Closing Costs Explained
It is a common misconception that a down payment is the only expense when buying a home. There are additional expenses paid at closing commonly referred to as “closing costs”. When buying a home, the closing costs need to be paid by the buyer or negotiated to be paid by the seller. Whether or not the seller is willing to pay the closing costs will depend on market conditions.
If you are doing a refinance, depending on your lender, it may be possible to roll the closing costs into the loan amount and pay them over time as part of your mortgage payment.
Closing costs will typically be 2-6% of the home’s purchase price depending on where you live. Some areas have higher taxes or recording fees that drive up the closing costs. Other areas may be in a flood zone or high-risk area which increases the amount of homeowner’s insurance needed to be paid. You may even choose to pay “discount points” to reduce the interest rate on your loan.
Typical Closing Costs
Third-party report that determines the market value of the home you want to purchase. This will determine the value that the bank uses for the home. Based on your loan type, the most you can borrow as a mortgage is 95-97% of the appraised value. If the appraisal is lower than what is needed for your mortgage, a new sales price must be negotiated, or any difference must be paid by the buyer. Most appraisals cost about $600 but will vary depending on your location.
Third-party report that checks for any repairs that need to be made to the home. You can ask the seller to make the repairs or discount the home price to compensate for the items on the inspection. The number of repairs or amount of compensation is typically negotiated between the buyer and seller.
The credit bureaus charge a fee for the lender to pull your credit. The lender pays this during the application process and then charges it back to you at closing. Credit report fees are around $50.
This is the fee for the lender to process and underwrite your loan, also called “points”. Your origination fee is typically 1% of the loan amount.
Each discount point is equivalent to 1% of the loan amount and is used to buy down the interest rate. It is also known as prepaid interest. The longer you plan to live in your house, the more it will make sense to use discount points. The discount on the interest rate will vary by loan program. Have your loan officer show you the breakeven point to determine if discount points make sense in your scenario.
This is paid to the title company for doing the research to determine if the current owner is the actual owner and to make sure no one else has a claim on the property. Any issues on title are extremely rare.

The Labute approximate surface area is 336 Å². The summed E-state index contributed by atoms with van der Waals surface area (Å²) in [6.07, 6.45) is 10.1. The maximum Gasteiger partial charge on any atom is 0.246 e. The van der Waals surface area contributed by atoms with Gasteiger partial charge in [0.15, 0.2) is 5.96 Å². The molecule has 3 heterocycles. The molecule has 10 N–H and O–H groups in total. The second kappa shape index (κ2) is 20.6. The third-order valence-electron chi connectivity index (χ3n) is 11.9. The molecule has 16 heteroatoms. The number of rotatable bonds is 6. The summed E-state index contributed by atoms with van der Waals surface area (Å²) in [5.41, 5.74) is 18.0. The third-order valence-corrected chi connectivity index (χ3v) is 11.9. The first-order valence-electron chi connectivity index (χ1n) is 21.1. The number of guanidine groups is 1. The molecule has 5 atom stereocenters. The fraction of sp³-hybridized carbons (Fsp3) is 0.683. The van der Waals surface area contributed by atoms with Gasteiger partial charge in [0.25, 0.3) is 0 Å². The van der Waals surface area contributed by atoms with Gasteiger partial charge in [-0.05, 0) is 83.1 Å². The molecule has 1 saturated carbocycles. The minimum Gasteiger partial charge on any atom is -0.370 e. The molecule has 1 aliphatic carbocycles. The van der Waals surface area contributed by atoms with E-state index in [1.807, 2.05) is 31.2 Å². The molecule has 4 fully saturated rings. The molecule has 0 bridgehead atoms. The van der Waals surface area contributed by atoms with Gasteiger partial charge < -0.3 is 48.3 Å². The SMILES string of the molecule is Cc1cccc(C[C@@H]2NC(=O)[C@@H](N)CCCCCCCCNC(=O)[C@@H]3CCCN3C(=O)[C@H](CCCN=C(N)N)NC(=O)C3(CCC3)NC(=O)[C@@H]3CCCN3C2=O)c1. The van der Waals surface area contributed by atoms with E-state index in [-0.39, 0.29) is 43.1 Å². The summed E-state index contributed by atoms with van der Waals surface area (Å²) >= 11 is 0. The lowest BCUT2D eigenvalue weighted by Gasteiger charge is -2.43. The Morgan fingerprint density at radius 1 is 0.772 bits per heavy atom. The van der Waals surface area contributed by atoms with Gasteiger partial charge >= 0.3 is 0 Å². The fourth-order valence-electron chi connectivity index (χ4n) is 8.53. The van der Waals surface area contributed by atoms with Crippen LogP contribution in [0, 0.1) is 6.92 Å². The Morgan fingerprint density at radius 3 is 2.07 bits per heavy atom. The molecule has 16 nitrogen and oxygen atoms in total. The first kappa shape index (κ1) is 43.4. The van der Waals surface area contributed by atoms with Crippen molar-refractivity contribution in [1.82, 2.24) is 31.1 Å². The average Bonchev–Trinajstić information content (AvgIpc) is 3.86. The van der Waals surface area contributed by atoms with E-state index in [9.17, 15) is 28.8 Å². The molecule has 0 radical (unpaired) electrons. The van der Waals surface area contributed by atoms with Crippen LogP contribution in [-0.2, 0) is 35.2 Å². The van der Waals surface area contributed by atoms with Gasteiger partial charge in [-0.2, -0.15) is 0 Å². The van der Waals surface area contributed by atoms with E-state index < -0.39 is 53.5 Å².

Lender’s title insurance protects the bank in case there is a claim on the property in the future. If you want to protect yourself if there is a future title claim not found during the title search, you can purchase optional owner’s title insurance.
These fees are charged by your local government to record the deed and deed of trust (mortgage) in their records. This is typically small is most counties.
This is charged by your local government similar to a sales tax. This can vary greatly by county and range from several hundred dollars to several thousand dollars.
If you have your bank pay your homeowners insurance and taxes, they hold reserves so they can make the payments. As you pay your mortgage each month, it will increase the reserves so the full amount can be pulled out of your escrow when due. When you sell or refinance your home, any remaining balance in your escrow account will be returned to you. If you refinance don’t spend it too quickly, they will basically take it back to establish a new escrow account.
This is paid to the homeowners insurance provider. Most insurance providers require 1 year to be paid in advance. The amount coming from your escrows pays for the next year in advance.
What’s the difference between homeowners insurance and mortgage insurance?
Insurance for you. Covers repair of the home and replacement of any personal items inside the home in the event of loss or theft.
Insurance for your lender. Covers them if you don’t pay your mortgage. Along with homeowner’s insurance, it s paid with your monthly mortgage payment. If you have an FHA loan or your down payment was less than 20%, you may need mortgage insurance.
This is designed to give you the basic definitions of closing costs to help you understand these industry specific terms. If you have any questions about your specific situation, you should consult with your mortgage loan officer. You can also check out DubbleUpp to see if you qualify for a no money down and no closing cost loan.